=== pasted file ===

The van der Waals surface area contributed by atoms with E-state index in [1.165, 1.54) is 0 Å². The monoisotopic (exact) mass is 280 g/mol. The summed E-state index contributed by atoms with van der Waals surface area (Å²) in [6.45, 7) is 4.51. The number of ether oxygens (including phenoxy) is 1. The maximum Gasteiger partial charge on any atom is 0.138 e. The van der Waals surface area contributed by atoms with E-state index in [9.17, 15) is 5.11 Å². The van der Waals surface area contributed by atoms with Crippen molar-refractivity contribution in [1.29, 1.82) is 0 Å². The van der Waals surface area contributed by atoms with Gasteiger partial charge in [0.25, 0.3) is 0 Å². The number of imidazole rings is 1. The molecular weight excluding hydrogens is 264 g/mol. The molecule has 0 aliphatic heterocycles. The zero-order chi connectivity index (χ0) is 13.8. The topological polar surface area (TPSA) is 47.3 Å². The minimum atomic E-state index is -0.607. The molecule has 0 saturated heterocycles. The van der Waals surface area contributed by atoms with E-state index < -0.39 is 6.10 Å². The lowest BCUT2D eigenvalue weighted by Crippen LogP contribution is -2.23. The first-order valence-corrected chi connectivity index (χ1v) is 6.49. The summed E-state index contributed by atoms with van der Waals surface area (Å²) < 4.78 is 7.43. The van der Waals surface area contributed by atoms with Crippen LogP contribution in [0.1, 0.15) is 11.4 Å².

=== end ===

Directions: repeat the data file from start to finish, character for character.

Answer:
The van der Waals surface area contributed by atoms with E-state index in [1.165, 1.54) is 0 Å². The monoisotopic (exact) mass is 280 g/mol. The summed E-state index contributed by atoms with van der Waals surface area (Å²) in [6.45, 7) is 4.51. The number of ether oxygens (including phenoxy) is 1. The maximum Gasteiger partial charge on any atom is 0.138 e. The van der Waals surface area contributed by atoms with E-state index in [9.17, 15) is 5.11 Å². The van der Waals surface area contributed by atoms with Crippen molar-refractivity contribution in [1.29, 1.82) is 0 Å². The van der Waals surface area contributed by atoms with Gasteiger partial charge in [0.25, 0.3) is 0 Å². The number of imidazole rings is 1. The molecular weight excluding hydrogens is 264 g/mol. The molecule has 0 aliphatic heterocycles. The zero-order chi connectivity index (χ0) is 13.8. The topological polar surface area (TPSA) is 47.3 Å². The minimum atomic E-state index is -0.607. The molecule has 0 saturated heterocycles. The van der Waals surface area contributed by atoms with E-state index < -0.39 is 6.10 Å². The lowest BCUT2D eigenvalue weighted by Crippen LogP contribution is -2.23. The first-order valence-corrected chi connectivity index (χ1v) is 6.49. The summed E-state index contributed by atoms with van der Waals surface area (Å²) < 4.78 is 7.43. The van der Waals surface area contributed by atoms with Crippen LogP contribution in [0.1, 0.15) is 11.4 Å².